And these words that I command you today shall be on your heart. You shall teach them diligently to your children, and shall talk of them when you sit in your house, and when you walk by the way, and when you lie down, and when you rise. You shall bind them as a sign on your hand, and they shall be as frontlets between your eyes. You shall write them on the doorposts of your house and on your gates.

and

You shall teach them to your children, talking of them when you are sitting in your house, and when you are walking by the way, and when you lie down, and when you rise.

(Deuteronomy 11:19 ESV)

The Bible is full of the results of Israel's failure to do this.  And likewise the church, who equally has a mandate to teach God's commandments, has demonstrated abundantly the results of our failure in this area.

It is true that faith without works is dead (as I've already agreed to above), but the American mentality is that if one isn't working and doing many things he or she is lazy or somehow lacking in diligence.  Ours is the culture of the workaholic.  And what has it gotten us?  Over ninety-percent of the world's wealth and the most powerful country (read: bully) on the planet and little else of lasting benefit.  Broken homes, psychological disorders, violence, millions of murdered children, a culture spiraling into moral decay unprecedented in history and more.  And the church has followed after the world like the adulterous fool spoken of in Proverbs 7.  But boy is she busy.  So busy and yet the sheep die for lack of knowledge (Hosea 4:6).

It is time that all of God's congregations get back to the centrality of the teaching of God's word.  No more topical sermons centered around the cleverness of a good public speaker.  No more movies.  No more pep-talks.  No more concerts on Sunday morning (we get it already; you are a cool church with a really radical band.  But your sheep know nothing about true worship!).  It is time to preach the Word of God and not the opinions of men.  It is time to take a break from all your running to and from and sit at the feet of the Master.  It is time to choose the better part. It is time to get the horse back in front of the cart.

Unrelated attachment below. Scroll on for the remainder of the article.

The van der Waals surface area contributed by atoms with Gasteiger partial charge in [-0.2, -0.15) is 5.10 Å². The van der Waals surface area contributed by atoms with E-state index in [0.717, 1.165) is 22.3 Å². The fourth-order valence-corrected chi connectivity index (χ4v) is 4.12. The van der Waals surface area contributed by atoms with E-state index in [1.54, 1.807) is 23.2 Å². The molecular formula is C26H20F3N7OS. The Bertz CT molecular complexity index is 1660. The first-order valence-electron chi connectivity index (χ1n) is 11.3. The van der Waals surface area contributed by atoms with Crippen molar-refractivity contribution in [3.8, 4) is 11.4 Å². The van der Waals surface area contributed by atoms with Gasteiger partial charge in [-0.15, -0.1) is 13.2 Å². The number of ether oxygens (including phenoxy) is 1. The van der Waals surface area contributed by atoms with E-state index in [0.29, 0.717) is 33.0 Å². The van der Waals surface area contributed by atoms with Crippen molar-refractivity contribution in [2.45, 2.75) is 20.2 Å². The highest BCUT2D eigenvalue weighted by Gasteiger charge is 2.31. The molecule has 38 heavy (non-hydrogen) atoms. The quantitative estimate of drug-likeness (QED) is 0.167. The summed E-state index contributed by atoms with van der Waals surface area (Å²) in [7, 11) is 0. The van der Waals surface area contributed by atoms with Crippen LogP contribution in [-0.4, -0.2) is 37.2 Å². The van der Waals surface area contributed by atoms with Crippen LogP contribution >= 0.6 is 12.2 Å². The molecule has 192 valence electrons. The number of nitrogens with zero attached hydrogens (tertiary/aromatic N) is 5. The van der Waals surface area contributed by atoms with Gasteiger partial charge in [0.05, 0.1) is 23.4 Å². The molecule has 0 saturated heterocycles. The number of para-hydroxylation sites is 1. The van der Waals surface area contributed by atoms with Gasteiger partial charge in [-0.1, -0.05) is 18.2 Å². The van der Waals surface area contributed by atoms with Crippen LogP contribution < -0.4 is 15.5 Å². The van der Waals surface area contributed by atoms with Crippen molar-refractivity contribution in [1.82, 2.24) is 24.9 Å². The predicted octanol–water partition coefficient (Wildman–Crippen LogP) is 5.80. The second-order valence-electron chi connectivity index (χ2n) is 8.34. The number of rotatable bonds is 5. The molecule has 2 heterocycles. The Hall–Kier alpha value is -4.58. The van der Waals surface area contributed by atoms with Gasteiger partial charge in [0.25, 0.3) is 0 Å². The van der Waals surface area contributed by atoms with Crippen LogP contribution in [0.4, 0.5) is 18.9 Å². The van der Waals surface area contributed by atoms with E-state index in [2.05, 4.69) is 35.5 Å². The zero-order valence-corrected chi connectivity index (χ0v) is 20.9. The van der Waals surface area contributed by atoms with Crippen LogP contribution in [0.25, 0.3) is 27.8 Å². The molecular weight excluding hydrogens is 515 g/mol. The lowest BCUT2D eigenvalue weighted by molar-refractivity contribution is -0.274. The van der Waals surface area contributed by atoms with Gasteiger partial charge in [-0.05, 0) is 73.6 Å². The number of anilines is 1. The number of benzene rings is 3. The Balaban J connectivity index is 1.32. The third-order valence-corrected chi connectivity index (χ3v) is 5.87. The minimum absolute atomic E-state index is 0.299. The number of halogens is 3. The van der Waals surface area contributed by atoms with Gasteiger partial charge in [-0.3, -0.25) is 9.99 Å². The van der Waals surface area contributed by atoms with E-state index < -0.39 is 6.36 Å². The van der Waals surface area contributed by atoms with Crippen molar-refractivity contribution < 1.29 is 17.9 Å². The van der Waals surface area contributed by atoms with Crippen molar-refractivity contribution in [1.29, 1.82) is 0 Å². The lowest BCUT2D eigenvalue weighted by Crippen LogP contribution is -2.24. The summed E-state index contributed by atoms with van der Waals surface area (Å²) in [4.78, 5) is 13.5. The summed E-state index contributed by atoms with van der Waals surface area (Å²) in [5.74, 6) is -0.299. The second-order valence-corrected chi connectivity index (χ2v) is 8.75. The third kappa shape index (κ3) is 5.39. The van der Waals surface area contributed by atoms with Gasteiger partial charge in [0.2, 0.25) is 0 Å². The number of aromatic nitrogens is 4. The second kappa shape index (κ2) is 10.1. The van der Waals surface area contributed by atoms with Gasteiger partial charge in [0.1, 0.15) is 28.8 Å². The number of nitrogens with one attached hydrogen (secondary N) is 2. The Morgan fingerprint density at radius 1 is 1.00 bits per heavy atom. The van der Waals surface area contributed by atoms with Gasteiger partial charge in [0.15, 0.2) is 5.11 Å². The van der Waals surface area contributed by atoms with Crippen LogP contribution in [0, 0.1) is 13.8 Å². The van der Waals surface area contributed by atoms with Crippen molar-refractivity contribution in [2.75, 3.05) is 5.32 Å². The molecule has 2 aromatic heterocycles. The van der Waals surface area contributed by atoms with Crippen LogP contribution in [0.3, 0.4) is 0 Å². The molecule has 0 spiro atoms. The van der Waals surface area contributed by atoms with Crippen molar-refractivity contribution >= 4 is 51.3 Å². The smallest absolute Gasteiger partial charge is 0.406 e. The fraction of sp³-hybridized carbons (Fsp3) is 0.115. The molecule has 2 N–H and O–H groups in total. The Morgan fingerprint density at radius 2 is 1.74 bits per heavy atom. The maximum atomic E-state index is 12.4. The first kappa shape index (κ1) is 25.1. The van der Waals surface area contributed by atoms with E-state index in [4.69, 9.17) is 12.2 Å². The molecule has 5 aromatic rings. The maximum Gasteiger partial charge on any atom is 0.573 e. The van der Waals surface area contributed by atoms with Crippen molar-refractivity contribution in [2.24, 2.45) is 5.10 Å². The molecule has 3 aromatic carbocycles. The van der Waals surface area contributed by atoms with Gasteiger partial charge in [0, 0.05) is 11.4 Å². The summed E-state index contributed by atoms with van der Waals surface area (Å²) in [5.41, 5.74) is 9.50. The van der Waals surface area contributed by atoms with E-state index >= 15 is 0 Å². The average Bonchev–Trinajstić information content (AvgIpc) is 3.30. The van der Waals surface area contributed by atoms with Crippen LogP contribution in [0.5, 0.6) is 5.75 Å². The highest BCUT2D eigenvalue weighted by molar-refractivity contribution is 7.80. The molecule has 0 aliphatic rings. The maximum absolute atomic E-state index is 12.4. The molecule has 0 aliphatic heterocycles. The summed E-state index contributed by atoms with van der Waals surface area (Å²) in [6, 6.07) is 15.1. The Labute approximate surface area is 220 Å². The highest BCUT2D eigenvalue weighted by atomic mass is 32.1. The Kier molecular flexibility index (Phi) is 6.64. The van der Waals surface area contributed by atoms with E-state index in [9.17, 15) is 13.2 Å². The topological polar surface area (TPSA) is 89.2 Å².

Monday, July 06, 2015

False prophets and false prophecies

[The following article appears here.  It is an important read.  I am currently writing a post along the same lines but haven't finished editing it yet so I'm posting this as a lead-in to some of my thoughts. This post is by John MacArthur and is copyrighted by Grace to You 2015, appears in its entirety, and used with permission.]

Unleashing God's Truth, One Verse at a Time

False Prophets and Lying Wonders


Selected Scriptures

Code: B100111
John MacArthur

Have you noticed that no matter how many times charismatic televangelists make outlandish false prophecies, they never lack for followers, and they don't stop claiming the Lord has spoken directly to them?

Benny Hinn, for example, made a series of celebrated prophetic utterances in December of 1989, none of which came true. He confidently told his congregation at the Orlando Christian Center that God had revealed to him Fidel Castro would die sometime in the 1990s; the homosexual community in America would be destroyed by fire before 1995; and a major earthquake would cause havoc on the east coast before the year 2000. He was wrong on all counts, of course.

That did not deter Hinn, who simply kept making bold new false prophecies. At the beginning of the new millennium, he announced to his television audience that a prophetess had informed him Jesus would soon appear physically in some of Hinn's healing meetings. Hinn said he was convinced the prophecy was authentic, and on his April 2, 2000, broadcast, he amplified it with a prophecy of his own: "Now hear this, I am prophesying this! Jesus Christ, the Son of God, is about to appear physically in some churches, and some meetings, and to many of His people, for one reason: to tell you He is about to show up! To wake up! Jesus is coming saints!"

Hinn's failed prophesies are more outlandish but nearly as memorable as the notorious claims Oral Roberts began making about three decades ago. In 1977 Roberts said he saw a vision of a 900-foot-tall Jesus, who instructed him to build the City of Faith, a 60-story hospital in south Tulsa. Roberts said God told him He would use the center to unite medical technology with faith healing, which would revolutionize health care and enable doctors to find a cure for cancer.